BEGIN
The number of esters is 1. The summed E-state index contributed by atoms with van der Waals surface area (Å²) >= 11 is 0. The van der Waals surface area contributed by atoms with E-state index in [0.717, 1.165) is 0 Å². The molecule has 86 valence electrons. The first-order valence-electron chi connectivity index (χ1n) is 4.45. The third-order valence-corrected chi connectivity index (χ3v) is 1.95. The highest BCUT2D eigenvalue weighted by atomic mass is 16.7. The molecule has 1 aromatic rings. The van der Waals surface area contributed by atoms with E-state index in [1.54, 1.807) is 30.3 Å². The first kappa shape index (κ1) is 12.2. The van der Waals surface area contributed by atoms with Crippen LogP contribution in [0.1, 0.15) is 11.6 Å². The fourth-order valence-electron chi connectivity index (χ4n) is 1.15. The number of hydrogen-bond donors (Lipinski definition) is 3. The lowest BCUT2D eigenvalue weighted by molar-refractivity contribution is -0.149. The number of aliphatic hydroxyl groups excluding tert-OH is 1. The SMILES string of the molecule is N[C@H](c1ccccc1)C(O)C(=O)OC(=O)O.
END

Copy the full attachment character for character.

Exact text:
The number of esters is 1. The summed E-state index contributed by atoms with van der Waals surface area (Å²) >= 11 is 0. The van der Waals surface area contributed by atoms with E-state index in [0.717, 1.165) is 0 Å². The molecule has 86 valence electrons. The first-order valence-electron chi connectivity index (χ1n) is 4.45. The third-order valence-corrected chi connectivity index (χ3v) is 1.95. The highest BCUT2D eigenvalue weighted by atomic mass is 16.7. The molecule has 1 aromatic rings. The van der Waals surface area contributed by atoms with E-state index in [1.54, 1.807) is 30.3 Å². The first kappa shape index (κ1) is 12.2. The van der Waals surface area contributed by atoms with Crippen LogP contribution in [0.1, 0.15) is 11.6 Å². The fourth-order valence-electron chi connectivity index (χ4n) is 1.15. The number of hydrogen-bond donors (Lipinski definition) is 3. The lowest BCUT2D eigenvalue weighted by molar-refractivity contribution is -0.149. The number of aliphatic hydroxyl groups excluding tert-OH is 1. The SMILES string of the molecule is N[C@H](c1ccccc1)C(O)C(=O)OC(=O)O.